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The French still work (much) less than other Europeans

This is a specificity, which is now worrying.

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The French still work (much) less than other Europeans

This is a specificity, which is now worrying. Over the course of a year, the French work significantly less than other Europeans. And this gap comparatively weakens the country. According to a study by the Rexecode institute, which is based on the Eurostat Labor Force Survey, only the Finns devote more time to their leisure activities. In 2022, the effective annual working time of full-time employees in France thus reached 1,668 hours, significantly less than the European average (1,792 hours) and 65 hours less than in Spain, 122 hours less than in Germany, 162 hours less than in Italy.

“The actual working hours of full-time employees in France have been lower than the European average and that of its main neighbors since the beginning of the 2000s. The gap has been fairly stable since 2005, except the gap with Germany , where the annual duration of effective work decreased between 2006 and 2019 while remaining well above the duration in France,” writes Olivier Redoules, director of studies at Rexecode.

All sectors of activity are affected, with greater sensitivity on the services side. “In Germany, the working hours of employees in the non-market services sector were much higher than in France (170 hours more) in 2022. This is the sector where the gap is the largest after the agriculture (201 hours more compared to France).”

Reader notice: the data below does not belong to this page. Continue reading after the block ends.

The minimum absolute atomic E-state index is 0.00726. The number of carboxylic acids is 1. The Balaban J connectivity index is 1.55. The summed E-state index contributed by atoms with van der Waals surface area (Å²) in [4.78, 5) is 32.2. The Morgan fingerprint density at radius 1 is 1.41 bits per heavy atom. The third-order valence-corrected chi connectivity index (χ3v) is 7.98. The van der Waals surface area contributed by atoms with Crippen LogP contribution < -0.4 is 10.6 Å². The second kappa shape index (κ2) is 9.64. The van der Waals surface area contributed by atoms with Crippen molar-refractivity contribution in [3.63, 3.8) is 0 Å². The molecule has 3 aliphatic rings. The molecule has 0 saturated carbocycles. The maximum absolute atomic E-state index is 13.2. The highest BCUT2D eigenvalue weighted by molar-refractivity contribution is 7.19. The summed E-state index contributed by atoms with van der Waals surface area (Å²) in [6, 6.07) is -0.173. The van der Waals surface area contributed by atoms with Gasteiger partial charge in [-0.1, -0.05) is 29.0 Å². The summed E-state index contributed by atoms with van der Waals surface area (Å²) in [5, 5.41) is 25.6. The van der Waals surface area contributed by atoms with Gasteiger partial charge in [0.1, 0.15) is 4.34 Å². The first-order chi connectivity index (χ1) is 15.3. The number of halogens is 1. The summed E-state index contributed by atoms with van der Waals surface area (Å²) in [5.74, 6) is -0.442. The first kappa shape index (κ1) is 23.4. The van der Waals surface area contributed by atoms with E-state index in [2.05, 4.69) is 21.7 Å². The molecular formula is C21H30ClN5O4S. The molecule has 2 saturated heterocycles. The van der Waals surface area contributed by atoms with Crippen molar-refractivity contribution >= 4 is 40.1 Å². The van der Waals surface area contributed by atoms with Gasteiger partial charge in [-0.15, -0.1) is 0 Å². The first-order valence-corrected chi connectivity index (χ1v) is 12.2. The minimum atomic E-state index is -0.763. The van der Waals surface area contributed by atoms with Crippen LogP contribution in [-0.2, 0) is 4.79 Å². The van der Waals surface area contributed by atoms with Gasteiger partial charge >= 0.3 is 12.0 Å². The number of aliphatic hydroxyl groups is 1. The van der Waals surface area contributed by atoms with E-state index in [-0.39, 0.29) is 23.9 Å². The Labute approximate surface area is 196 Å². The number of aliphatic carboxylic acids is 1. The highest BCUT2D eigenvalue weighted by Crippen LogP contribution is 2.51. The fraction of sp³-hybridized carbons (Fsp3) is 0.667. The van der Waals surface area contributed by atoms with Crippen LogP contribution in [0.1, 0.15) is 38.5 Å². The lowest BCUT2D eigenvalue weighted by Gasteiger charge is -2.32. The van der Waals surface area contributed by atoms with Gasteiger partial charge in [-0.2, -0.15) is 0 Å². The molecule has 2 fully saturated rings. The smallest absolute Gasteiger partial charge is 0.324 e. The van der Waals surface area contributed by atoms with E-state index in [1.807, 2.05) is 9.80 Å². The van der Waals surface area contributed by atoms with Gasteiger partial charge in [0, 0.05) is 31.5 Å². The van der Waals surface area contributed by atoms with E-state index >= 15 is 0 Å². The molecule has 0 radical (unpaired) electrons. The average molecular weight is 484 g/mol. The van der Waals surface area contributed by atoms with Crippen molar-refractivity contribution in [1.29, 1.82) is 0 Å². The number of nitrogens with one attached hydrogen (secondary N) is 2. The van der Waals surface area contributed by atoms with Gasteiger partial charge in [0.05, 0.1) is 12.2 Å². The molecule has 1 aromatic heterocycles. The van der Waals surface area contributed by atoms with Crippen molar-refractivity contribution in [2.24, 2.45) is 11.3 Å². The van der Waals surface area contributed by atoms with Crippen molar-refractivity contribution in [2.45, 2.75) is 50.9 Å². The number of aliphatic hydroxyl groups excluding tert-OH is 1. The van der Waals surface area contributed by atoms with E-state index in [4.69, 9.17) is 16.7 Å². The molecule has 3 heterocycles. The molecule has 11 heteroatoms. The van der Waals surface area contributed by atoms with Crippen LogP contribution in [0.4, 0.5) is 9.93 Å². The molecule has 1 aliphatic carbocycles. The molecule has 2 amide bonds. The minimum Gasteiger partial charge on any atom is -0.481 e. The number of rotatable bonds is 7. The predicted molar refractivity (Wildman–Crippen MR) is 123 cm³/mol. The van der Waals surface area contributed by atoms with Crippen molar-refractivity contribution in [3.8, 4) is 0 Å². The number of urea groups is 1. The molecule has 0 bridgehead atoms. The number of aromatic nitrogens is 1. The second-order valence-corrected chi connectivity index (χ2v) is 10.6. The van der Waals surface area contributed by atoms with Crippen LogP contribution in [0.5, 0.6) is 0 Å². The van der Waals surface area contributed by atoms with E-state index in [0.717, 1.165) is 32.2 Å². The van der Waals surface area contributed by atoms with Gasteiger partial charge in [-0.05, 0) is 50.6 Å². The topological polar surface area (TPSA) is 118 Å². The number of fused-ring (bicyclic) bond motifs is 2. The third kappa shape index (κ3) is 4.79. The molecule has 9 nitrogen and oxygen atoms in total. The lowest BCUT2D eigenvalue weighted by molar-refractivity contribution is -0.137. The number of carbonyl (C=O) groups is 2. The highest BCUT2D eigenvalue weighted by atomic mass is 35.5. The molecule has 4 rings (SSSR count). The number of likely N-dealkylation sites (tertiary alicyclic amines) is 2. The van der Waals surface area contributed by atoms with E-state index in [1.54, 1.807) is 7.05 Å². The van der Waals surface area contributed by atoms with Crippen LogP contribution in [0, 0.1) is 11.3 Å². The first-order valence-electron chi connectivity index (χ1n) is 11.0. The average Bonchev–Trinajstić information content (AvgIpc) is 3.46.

The influence of the Aubry laws on the 35-hour week is indeed impressive: in 1999, the French worked around 1950 hours, in 2005 less than 1700. During the same period, other European states also reduced their working hours, but by much less abrupt manner. During these five years, Spain, for example, went from 2000 to 1900 hours.

For a long time, French leaders were able to pride themselves on making a different choice of society than their neighbors because the high productivity of employees compensated, in terms of wealth creation, for the low number of hours worked. This is unfortunately no longer the case: since Covid, productivity growth has collapsed in France, for reasons that economists struggle to fully understand. Since then, the extension of working hours has once again become a subject of political concern.

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